Science prjects ‘wow’ village primary students

Pupils at Amberley School enjoying the science fair SUS-181016-171829001
Pupils at Amberley School enjoying the science fair SUS-181016-171829001

‘Ooohs’ and ‘wows’ were the sounds that could be heard in the classrooms and halls of St James’ Primary School in Coldwaltham and Amberley Primary School last week when both schools combined their open afternoons with their first science fayres.

All pupils at the schools were set the task of creating a science investigation which could be brought into school and demonstrated to classmates, parents, governors and members of the community.

Children brought in a vast range of experiments including lava lamps, vinegar volcanoes, magnetic marvels and exploding Coke bottles and the hall at St James’ was filled with visiting science guests who introduced the children to the inspiring world of STEM (Science, Technology, Maths and Engineering).

Science is at the heart of the curriculum at both Amberley and St James’ Schools.

Jon Gilbert, headteacher at both schools, said: “There are so many skills that can be taught through science including measuring and recording accurately, reasoning, learning from mistakes, persevering and working collaboratively to solve problems together.”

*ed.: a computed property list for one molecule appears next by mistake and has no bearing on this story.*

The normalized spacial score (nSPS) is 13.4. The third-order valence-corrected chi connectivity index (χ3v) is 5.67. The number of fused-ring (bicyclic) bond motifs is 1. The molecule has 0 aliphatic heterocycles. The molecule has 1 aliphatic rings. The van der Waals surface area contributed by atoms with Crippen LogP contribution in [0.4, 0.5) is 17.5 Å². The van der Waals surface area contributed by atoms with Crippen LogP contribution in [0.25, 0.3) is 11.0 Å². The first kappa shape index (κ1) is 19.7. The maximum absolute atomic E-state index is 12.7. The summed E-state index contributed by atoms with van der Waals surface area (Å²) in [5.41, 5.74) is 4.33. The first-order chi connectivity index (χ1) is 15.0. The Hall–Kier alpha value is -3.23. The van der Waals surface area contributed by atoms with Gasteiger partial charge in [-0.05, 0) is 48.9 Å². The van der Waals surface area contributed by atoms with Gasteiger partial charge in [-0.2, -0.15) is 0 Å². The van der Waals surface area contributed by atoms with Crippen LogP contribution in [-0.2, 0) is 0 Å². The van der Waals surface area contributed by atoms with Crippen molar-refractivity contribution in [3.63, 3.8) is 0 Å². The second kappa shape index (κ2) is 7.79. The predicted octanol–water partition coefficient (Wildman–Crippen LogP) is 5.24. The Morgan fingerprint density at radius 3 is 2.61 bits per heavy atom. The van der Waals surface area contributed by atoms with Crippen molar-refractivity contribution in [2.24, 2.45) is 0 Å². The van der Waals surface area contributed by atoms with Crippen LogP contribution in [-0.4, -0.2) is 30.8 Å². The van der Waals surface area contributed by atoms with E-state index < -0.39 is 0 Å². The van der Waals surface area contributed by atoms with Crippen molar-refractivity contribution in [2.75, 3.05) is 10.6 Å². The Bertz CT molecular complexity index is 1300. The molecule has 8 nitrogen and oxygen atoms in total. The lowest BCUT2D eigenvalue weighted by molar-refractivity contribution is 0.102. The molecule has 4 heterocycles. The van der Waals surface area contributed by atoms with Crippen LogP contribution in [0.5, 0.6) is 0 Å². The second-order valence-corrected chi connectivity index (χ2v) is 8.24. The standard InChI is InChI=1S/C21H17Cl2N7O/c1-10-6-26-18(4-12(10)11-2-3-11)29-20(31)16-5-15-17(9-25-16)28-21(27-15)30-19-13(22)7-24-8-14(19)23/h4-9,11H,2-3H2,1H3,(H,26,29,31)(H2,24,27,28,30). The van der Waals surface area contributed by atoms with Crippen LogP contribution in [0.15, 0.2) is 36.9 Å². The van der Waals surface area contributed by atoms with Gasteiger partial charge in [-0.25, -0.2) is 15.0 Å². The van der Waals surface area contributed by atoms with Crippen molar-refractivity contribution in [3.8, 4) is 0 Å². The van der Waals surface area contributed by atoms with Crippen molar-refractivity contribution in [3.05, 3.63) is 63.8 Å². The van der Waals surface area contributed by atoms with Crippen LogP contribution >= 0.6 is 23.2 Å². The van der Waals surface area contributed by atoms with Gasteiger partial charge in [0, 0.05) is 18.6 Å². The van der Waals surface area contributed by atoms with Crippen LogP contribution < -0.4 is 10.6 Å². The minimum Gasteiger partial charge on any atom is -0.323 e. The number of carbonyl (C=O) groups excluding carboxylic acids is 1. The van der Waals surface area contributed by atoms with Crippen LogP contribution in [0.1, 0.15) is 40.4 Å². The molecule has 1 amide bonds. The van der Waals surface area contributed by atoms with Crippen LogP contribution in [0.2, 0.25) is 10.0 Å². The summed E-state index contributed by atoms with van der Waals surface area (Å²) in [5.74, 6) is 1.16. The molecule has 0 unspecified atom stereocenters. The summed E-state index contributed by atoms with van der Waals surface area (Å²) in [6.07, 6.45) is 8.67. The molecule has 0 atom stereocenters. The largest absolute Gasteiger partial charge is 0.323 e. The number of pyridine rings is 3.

The science fayres were hugely successful with a number of prospective parents visiting the school for the first time.

One visitor commented: “The science fayre was such a huge success! My two absolutely loved it and really enjoyed researching, preparing and practising their experiments. Such a great idea!’

Another said: “I was delighted to see the high standard of behaviour and respect which the children displayed to a mixture of governors, teaching staff, parents and other visitors.

“ I asked several children to describe the science project that they were demonstrating and their answers generally showed their enthusiasm for the experiments as well as some knowledge of the process.

“All teaching staff should be commended for their efforts in setting up the science fayre projects with their pupils.’

This is an exciting time at both schools; they have both recently received ‘Good’ Ofsted gradings and the schools’ collaboration is proving to be a model of success for the future of small, rural, village schools.